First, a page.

“Expensive” Bikes aren’t as Expensive as You May Think

“Expensive” Bikes aren’t as Expensive as You May Think

For as long as I can remember, many bike publications have criticized bikes above about $5000 for their price.  I’ve seen reviews that have praised every attribute of a bike’s ride and build execution only to say that you shouldn’t spend that type of money on a bike as it is too expensive. This does you, the rider, a distinct disservice.

One of the great things about the bike industry is how much you get for your money relative to other “speed based” activities. For ~$15K you can ride a bike that is exactly the same, if not better, than what the best pro cyclists on earth are riding.  While that may initially sound like a lot, let’s stop and think about that for a moment.

Some comparison numbers to buy the same equipment the pros use in other wheel based sports:

o Formula 1 Car = $15M
o Moto GP Motorcycle = $2M
o Indy Car = $1M
o WSBK Motorcycle = $90K

Bring things into the “entry level” for other speed based sports and things still point favorably to the value of a top level bicycle.

  • Entry level club car/track driving (Plymouth Neon, Miata…) car. At least $20K to get started the first year with recurring $10K+ costs annually (amortize that over a decade). This is for 8-10 days of driving a year and doesn’t include crash damage (and everyone crashes…).
  • Entry level motorcycle racing equipment has only slightly lower cost than cars.
  • Entry level water ski/wake board boat = $40K. Then you have to buy gas, transport, and pay maintenance and dock fees.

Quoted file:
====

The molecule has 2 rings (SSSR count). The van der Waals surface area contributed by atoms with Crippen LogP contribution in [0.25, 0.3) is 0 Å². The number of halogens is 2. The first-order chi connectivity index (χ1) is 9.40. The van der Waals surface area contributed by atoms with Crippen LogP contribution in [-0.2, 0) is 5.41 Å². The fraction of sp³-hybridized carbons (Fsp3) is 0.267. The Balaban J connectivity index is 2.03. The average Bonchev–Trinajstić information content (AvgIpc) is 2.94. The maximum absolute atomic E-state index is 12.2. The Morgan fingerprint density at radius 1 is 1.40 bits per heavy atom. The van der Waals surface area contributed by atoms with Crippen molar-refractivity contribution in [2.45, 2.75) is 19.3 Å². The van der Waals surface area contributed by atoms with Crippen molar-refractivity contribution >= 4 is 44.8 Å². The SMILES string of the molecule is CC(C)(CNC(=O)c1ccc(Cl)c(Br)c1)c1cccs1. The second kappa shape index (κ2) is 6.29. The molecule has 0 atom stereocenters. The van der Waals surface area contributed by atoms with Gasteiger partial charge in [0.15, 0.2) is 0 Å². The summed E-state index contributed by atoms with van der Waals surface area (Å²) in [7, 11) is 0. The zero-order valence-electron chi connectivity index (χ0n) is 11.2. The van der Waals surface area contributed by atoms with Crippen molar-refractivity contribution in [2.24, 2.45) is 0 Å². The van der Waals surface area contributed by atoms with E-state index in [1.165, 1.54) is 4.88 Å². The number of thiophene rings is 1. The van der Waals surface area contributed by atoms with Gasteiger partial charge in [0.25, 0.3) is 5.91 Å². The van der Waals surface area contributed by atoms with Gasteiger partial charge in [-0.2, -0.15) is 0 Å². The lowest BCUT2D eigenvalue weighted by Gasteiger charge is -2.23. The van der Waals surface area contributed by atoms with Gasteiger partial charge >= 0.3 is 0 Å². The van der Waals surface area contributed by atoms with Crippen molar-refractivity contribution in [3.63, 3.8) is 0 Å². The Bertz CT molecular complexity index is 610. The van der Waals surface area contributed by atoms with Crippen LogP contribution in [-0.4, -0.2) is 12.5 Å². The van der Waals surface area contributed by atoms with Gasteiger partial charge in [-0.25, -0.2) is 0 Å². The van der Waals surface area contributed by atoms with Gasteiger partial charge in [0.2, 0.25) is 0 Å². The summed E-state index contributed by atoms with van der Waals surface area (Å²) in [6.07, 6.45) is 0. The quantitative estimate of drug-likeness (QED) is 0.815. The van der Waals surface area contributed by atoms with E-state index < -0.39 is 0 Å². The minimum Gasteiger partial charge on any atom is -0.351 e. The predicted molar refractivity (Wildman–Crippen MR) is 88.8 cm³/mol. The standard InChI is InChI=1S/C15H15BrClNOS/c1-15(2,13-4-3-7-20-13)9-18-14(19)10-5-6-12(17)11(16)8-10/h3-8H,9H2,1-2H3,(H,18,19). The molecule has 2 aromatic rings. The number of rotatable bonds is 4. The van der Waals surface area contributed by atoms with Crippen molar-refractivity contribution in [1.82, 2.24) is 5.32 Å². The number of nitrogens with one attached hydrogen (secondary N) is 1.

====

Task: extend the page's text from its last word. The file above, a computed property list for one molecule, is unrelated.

• Mid-level new snowmobile or motorcycle = $11K.  Again, before maintenance and transport.

The above examples use what is considered entry-level equipment. Given the opportunity, I doubt you would find many club drivers hesitate to trade their Neon for an Indy car. But you have to add a couple zeros to the bottom line to do this.

You can argue that bikes are human powered and comparisons to motor sports are not fair. Okay, let’s look at some non-motorized speed based sports that require equipment (beyond a ball).

  • Horseback riding. Starts around $3K a year ($30K over ten years) for food/vet/barning, not including the actual horse and associated equipment.  If you compare a top level horse and its associated expenses to a top level bike, it isn’t even close. Pro level horse = $60K-$400K.
  • Sailing. While you can race a Sunfish for pretty low cost, what is the speed?  And do we even need to start the discussion comparing top level equipment? America’s Cup boat = $8M+.
  • Skiing. $1000+ a year for a pass. Add at least $2K for equipment every couple years and don’t plan on visiting Jackson Hole if you are going to keep it under $10K a year. While you can ski at the entry level for ~$1000 a year ($10K over ten years), you won’t be on top of the line equipment.

Non-speed based sports that use equipment (golf, tennis…) aren’t direct comparisons, but it isn’t hard to see that ten years of club memberships on their own can more than keep pace with buying a top quality bike.